Noncompliance with many psychiatric medications has other ramifications. First and foremost is something called “discontinuation syndrome,” which occurs with many psychiatric medications (i.e. like some SSRI antidepressants) if a dose is missed for even one day, or if a medication is abruptly discontinued. A person who experiences discontinuation syndrome can have side effects such as tingling or prickling of the skin, numbness, or electric-shock-like sensations. To avoid discontinuation syndrome you must remember to take your medications at approximately the same time every day and do not abruptly stop taking your medication without first discussing it with your provider.
Lastly, I cannot stress enough the importance of telling your provider everything. That includes such things as missing doses, changing the time you take the medication, or taking lower or higher doses than the originally prescribed dose. It is also important to inform your provider if you just decided not to fill the prescription and you didn’t start the medication. Whatever the case may be, BE HONEST. Honesty will not get you in trouble, rather it will help the provider determine the next step to take in treating your illness.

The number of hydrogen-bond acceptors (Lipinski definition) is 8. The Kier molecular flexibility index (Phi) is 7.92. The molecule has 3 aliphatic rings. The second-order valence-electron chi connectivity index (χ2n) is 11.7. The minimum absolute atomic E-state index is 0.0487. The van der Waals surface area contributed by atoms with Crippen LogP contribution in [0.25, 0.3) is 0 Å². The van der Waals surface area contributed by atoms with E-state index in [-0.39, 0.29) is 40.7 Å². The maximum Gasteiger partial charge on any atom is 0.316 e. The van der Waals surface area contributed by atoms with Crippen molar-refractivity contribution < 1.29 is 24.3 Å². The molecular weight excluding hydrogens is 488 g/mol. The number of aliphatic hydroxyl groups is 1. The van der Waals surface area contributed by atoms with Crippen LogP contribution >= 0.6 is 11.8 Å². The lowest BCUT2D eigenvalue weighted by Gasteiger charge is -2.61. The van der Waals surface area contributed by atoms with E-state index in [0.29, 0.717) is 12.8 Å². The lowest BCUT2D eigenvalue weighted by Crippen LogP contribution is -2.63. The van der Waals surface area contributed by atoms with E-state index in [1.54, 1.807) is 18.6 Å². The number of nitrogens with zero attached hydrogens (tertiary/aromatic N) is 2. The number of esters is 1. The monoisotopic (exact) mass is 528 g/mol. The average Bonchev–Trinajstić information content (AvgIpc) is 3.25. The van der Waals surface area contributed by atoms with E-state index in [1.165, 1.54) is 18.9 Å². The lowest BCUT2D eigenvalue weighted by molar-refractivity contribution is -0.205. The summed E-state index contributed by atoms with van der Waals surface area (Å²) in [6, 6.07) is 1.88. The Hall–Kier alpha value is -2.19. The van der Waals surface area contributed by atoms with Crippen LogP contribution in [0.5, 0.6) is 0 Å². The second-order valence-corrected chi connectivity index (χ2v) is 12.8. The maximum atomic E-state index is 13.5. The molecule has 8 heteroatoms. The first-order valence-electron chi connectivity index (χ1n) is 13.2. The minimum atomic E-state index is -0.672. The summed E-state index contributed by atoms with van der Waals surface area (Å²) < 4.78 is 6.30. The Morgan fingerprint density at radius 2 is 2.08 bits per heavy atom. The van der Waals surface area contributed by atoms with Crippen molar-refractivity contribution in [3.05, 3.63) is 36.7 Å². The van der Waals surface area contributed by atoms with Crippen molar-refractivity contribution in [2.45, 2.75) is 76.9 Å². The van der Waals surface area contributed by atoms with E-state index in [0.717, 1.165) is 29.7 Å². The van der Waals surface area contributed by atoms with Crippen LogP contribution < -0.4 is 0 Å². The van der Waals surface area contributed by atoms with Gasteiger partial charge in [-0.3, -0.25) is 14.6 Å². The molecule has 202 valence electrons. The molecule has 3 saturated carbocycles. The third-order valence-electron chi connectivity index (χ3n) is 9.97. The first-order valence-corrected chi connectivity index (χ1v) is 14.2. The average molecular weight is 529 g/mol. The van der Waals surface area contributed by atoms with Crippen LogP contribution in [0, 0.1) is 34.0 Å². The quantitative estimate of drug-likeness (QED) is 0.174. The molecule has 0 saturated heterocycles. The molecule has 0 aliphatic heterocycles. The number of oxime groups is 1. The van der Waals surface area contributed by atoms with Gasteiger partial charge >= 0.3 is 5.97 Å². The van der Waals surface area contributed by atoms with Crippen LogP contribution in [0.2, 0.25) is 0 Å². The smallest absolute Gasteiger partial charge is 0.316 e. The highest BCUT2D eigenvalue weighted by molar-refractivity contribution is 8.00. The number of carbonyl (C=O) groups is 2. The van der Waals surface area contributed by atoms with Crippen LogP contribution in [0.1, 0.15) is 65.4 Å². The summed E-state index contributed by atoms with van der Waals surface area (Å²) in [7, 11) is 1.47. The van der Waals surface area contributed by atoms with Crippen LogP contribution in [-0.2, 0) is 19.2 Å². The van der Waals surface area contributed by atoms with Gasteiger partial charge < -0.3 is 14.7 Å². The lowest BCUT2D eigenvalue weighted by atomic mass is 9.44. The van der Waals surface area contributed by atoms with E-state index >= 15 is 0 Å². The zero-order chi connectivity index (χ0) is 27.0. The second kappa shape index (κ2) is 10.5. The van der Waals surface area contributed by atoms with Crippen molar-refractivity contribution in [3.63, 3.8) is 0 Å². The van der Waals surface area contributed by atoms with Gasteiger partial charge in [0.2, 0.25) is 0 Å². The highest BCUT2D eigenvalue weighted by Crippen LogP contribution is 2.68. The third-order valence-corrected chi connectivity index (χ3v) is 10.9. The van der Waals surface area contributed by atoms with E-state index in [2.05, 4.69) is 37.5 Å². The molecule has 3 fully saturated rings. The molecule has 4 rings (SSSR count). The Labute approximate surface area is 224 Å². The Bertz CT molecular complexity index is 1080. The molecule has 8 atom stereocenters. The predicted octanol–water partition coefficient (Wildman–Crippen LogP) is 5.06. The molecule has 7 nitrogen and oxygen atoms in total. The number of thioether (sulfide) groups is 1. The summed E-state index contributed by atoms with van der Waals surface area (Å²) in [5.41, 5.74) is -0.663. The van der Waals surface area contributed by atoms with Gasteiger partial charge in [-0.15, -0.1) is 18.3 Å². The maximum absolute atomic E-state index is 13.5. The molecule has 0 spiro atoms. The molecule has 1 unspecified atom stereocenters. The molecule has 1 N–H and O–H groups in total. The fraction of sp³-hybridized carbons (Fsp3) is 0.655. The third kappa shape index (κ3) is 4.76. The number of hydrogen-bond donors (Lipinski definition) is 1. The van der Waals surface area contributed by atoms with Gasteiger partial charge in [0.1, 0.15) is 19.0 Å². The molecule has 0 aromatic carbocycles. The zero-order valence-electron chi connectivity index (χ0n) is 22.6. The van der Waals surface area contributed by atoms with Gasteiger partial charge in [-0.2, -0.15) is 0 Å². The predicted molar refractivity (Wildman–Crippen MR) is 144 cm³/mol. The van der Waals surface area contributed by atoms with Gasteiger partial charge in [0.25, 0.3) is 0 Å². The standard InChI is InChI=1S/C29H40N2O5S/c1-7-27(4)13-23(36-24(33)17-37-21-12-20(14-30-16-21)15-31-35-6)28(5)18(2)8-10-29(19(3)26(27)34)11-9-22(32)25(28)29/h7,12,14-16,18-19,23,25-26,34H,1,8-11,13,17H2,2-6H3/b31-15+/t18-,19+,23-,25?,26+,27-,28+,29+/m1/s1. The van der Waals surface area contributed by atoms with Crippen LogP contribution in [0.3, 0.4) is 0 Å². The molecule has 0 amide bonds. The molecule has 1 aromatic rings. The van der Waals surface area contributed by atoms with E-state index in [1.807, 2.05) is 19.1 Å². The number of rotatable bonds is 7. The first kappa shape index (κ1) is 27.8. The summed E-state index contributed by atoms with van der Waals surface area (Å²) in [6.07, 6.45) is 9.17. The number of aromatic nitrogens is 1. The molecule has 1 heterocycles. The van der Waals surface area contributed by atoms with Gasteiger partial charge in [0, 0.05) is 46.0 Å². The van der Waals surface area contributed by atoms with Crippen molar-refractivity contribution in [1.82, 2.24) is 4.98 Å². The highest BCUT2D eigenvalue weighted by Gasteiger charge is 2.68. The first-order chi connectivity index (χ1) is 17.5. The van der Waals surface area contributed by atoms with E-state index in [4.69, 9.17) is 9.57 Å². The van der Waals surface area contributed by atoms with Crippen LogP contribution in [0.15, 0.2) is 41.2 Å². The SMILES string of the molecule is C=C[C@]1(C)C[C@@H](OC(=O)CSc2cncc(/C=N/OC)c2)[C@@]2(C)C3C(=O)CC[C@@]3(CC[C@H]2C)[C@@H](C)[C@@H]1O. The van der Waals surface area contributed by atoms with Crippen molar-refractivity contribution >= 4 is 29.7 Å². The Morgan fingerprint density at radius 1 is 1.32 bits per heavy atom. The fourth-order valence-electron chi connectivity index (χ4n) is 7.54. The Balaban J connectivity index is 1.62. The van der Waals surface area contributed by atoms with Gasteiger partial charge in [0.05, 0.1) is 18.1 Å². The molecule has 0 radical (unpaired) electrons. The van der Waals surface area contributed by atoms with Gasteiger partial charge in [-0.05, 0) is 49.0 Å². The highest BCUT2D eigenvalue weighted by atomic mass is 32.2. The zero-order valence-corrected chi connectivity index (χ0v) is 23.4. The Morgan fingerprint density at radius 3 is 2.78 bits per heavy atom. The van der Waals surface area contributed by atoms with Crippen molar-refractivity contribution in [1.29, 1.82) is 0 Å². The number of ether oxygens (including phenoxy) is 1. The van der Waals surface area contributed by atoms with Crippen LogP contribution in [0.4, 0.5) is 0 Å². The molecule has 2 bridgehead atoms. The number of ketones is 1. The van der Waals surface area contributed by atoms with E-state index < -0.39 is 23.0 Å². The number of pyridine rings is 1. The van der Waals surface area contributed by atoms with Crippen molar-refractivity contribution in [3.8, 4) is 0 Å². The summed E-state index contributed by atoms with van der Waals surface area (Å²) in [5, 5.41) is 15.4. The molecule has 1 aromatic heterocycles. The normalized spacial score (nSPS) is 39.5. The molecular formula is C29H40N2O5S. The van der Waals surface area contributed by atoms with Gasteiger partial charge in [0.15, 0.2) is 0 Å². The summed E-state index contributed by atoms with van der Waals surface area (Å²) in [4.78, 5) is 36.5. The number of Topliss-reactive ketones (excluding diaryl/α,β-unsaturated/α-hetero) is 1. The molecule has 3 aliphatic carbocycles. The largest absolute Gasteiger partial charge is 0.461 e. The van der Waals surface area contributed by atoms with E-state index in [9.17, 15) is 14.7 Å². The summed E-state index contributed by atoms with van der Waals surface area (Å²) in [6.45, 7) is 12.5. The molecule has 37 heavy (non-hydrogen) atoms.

FACTORS THAT IMPACT MEDICATION EFFICACY:
- Diet. Dietary intake can affect how medications are absorbed, metabolized, and eliminated from the body. For instance, the antipsychotic Ziprasadone should be taken with meals because food doubles the bioavailability of the drug. Your provider should discuss any dietary interactions with you at the time of your appointment. It is important to mention that eating disorders, such as anorexia, have a significant impact on medication efficacy.
- Smoking. Cigarette smoke can alter the metabolism of many medications, requiring the individual to need higher doses of a medication to get the same effect.